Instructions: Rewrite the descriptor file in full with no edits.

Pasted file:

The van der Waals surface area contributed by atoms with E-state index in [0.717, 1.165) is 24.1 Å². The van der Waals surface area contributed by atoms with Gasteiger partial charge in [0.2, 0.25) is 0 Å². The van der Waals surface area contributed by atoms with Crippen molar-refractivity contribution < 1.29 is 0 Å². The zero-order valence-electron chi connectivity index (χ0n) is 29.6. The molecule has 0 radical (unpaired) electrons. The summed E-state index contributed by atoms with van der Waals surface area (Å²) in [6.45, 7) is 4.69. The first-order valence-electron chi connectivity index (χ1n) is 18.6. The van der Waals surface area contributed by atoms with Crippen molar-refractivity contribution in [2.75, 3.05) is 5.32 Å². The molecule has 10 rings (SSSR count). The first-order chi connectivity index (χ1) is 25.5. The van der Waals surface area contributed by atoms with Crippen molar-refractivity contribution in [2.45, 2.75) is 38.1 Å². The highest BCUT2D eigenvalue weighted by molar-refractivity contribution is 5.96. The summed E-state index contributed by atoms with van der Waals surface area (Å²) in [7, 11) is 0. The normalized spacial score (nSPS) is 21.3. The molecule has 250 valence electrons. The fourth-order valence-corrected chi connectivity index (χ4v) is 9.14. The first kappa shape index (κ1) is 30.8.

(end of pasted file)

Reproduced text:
The van der Waals surface area contributed by atoms with E-state index in [0.717, 1.165) is 24.1 Å². The van der Waals surface area contributed by atoms with Gasteiger partial charge in [0.2, 0.25) is 0 Å². The van der Waals surface area contributed by atoms with Crippen molar-refractivity contribution < 1.29 is 0 Å². The zero-order valence-electron chi connectivity index (χ0n) is 29.6. The molecule has 0 radical (unpaired) electrons. The summed E-state index contributed by atoms with van der Waals surface area (Å²) in [6.45, 7) is 4.69. The first-order valence-electron chi connectivity index (χ1n) is 18.6. The van der Waals surface area contributed by atoms with Crippen molar-refractivity contribution in [2.75, 3.05) is 5.32 Å². The molecule has 10 rings (SSSR count). The first-order chi connectivity index (χ1) is 25.5. The van der Waals surface area contributed by atoms with Crippen molar-refractivity contribution in [2.45, 2.75) is 38.1 Å². The highest BCUT2D eigenvalue weighted by molar-refractivity contribution is 5.96. The summed E-state index contributed by atoms with van der Waals surface area (Å²) in [7, 11) is 0. The normalized spacial score (nSPS) is 21.3. The molecule has 250 valence electrons. The fourth-order valence-corrected chi connectivity index (χ4v) is 9.14. The first kappa shape index (κ1) is 30.8.